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Third Primary This Year Could Cost WNY Extra One Million Dollars

9:41 AM, Mar 12, 2012   |    comments
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Buffalo, N.Y. - This year, primary elections in New York could be very expensive for taxpayers in Western New York and all across the state.

The state's presidential primary is coming up on April 24th - no one has a problem with that, but it's the two more primaries after that that are causing a lot of controversy.

A judge has set the primary day for congressional elections for June 26th, that to ensure that military members overseas can vote in both the primary and general elections.

Meanwhile, the state has set September 11th as the primary day set for assembly and senate elections.

This week, a number of good government groups and county elections commissioners of both parties, including Erie County's Dennis Ward, called for the congressional and state primary election days to be merged to the June 26th date in order to save money.

Merging the two elections would save lots of money when it comes to printing ballots, hiring elections inspectors and renting voting locations.

If the two primaries are not merged?

Scott Brown: "What do you estimate this will cost for the eight counties of Western New York?"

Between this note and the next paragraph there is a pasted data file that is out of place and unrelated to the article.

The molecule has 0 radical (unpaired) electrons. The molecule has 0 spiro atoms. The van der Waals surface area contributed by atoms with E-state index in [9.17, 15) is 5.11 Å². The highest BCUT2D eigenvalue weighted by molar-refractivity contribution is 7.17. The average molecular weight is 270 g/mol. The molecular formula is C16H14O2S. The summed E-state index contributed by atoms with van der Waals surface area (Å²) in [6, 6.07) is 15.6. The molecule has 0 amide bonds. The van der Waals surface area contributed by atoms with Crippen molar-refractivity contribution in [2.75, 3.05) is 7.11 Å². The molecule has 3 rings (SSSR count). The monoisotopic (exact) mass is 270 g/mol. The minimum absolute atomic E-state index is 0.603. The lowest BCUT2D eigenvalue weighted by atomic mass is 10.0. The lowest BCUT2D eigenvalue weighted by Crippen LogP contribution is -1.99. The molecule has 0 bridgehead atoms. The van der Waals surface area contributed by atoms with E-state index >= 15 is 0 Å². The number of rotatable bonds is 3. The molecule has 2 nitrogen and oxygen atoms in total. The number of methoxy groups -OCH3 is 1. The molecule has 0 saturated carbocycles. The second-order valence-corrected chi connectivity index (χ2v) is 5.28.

Democratic Elections Commissioner Dennis Ward: "I think it would most likely be close to a million dollars."

That's right, he said close to one million dollars in additional costs to taxpayers.

Democrats in the Assembly and the governor are in favor of merging the two primaries to the June 26th date.

But Republicans say June is not good because they say the legislature could still be in session then.

State Republican Chairman Ed Cox: "August just makes sense from a Republican point of view."

Scott Brown: "The League Of Women Voters, virtually all of the county election commissioners in the state say do it in June, why not do it in June?"

Ed Cox: "I think to mix a legislative session when you're still working through major issues, you want to have a good campaign prior to it and you can't have a good campaign while the legislature's in session."

But the League of Women voters isn't buying that explanation.

Barbara Bartoletti, League Of Women Voters: "Our fear of an August primary is that it will coincide with most people's end of summer vacations and you will get this abysmal turnout of voters and that of course speaks well for incumbents, because we know in primaries it's usually the core of the party that comes out and votes."

Scott Brown: "Would you say this is just Albany politics as usual?"

Barbara Bartoletti: "Oh this is definitely Albany politics as usual."

If the state's September primary goes on as scheduled, it would prevent military personnel from overseas from having enough time to vote in the presidential election, meaning they would not be able to vote for their choice as commander in chief.

 

 

 

 

 

 

 

 

 

 

 

 

 

 

 

 

 

 

 

 

 

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